2016 Annenberg-Oxford Media Policy Summer Institute participant and PhD student at York University and researcher for Canadian Media Concentration Research Project, Lianrui Jia, is researching Post-WTO Internet policies in China – in particular, how the country is supporting and regulating its telecommunication and Internet industry. In an interview with 2016 CGCS visiting scholar Till Waescher she discusses the growing importance of China’s online companies both domestically and internationally, their ambivalent relationship with the Communist Party, and the prospects of U.S. internet companies’ re-entry into the Chinese market.
Your research focuses on media concentration in general and the political economy of Chinese internet companies in particular. Describe the rise of Tencent, Alibaba, and Baidu in the last five years in terms of revenue, traffic and user numbers. How do these companies fare in comparison with their U.S. counterparts?
Baidu, Alibaba, and Tencent (BAT) are now the biggest three Chinese Internet companies. Due to vertical and horizontal integration these three have become behemoths in their respective areas (Baidu in search, Alibaba in e-commerce, and Tencent in social media and gaming). All three are public companies listed on NASDAQ, and they have generated some pretty staggering numbers. Revenue wise, BAT have achieved, on average, nearly three folds of revenue growth from 2011 to 2015, with Baidu’s revenue growing from 2,303 million to 10,247.6 million (357.8% increase), Alibaba from 3181.9 million to 12,293 million (280.5% increase), and Tencent from 4528 million to 102,863 million RMB (261% increase). Alibaba’s IPO was the world’s biggest at the time it went public in September 2014, valuing at 25 billion. On September 5th, 2016, Tencent became the most valuable company in Asia with a market capitalization of 255 billion, surpassing Alibaba’s 250 billion. Compared to their U.S counterparts Google, Amazon, and Facebook, BAT’s market capitalization is substantially smaller, although they have been slowly catching up amidst the fluctuations.
However, the most notable difference between these Chinese companies and their U.S. counterparts is that Chinese companies derive almost all of their revenue from the domestic market. In other words, Chinese internet companies are not as global as the U.S ones, in terms of revenue distribution, users, or product reach. For example, Google, in 2015, generated 54% of its revenue internationally, and nearly half of Facebook’s revenue (49.9%) comes from markets outside the U.S.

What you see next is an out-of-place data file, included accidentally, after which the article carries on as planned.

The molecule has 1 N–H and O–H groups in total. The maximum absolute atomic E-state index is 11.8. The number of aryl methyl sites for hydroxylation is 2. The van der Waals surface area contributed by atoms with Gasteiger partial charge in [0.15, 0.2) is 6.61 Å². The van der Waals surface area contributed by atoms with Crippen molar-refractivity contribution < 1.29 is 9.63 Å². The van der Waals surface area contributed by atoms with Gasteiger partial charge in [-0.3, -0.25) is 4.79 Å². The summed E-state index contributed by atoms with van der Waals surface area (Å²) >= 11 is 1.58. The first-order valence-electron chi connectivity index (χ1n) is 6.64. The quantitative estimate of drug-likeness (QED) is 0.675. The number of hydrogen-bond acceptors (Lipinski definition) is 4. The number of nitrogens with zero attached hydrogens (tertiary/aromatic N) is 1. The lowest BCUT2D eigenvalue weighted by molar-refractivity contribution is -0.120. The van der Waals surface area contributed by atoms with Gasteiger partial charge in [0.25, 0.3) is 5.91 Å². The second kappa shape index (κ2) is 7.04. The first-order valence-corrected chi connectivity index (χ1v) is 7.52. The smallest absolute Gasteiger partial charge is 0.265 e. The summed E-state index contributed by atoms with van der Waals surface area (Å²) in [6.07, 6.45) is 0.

To increase revenue, Chinese companies have begun to expand globally. As CGCS Internet Policy Observatory affiliate Sarah Logan pointed out in a Chinese companies’ investments outside China have faced scrutiny from the public and regulators due to the companies’ close ties to the Communist Party. Do you think public companies such as Baidu and Tencent, whose executives have to answer to international shareholders, can and will change or rethink the nature of their relationship with the Chinese government in order to further grow internationally?
Sarah Logan’s piece is an excellent study into the conundrum that Chinese Internet companies have to face in the course of global expansion: the process is always embedded in and influenced by geopolitics. I do not think companies like Baidu and Tencent will change or rethink their relationship with the Chinese government, at least not in a drastic way. First of all, the home market is too important. Over 90 percent of revenue for Baidu and Tencent comes from mainland China. In their annual report in 2015, Alibaba did not report any international revenue because it was too insignificant. Their dominance in the domestic market hinges upon their experience in dealing with the government for well over a decade, and they will not risk or break it for the sole purpose of gaining a larger foothold in overseas market.
Secondly, for these companies, maintaining a good relationship with the Chinese government and expanding in foreign markets is not necessarily an “either or” decision as many perceived. We have seen cases like Baidu, where the launch of its services and products in Brazil during President Xi’s state visit to Brazil were under the auspices of the government. The launch of Baidu’s Portuguese search engine, Busca, its contract with the Brazilian government to build R&D facilitates were not only a global push for the company itself but were also harnessed by the state to facilitate bilateral trade relations and further diplomatic ties. Culturally speaking, the Chinese government also benefits from these companies being global players as a manifestation of China’s soft power. From an economic perspective, these high-tech companies can help upgrade the country’s export structure and help
However, I think there are signs of an intricate “love-hate” relationship between these companies and the Chinese government. The relationship can be mutually beneficial at times especially when the companies help modernize and reform struggling state-owned enterprises in accordance with the state’s “internet plus” plan. Other times, their association with the Chinese government (and domestic internet control mechanisms) has a detrimental spillover effect on their overseas expansion and growth, as Logan’s piece demonstrates.
Baidu, however, according to various press reports, has to increasingly deal with criticism from within China. In May, regulators said they would investigate the company’s business practices and their sponsored search results. Explain the differences when it comes to regulating internet companies in China, most of which are public, and the mostly state-owned TV industry (e.g. CCTV, Shanghai Media Group).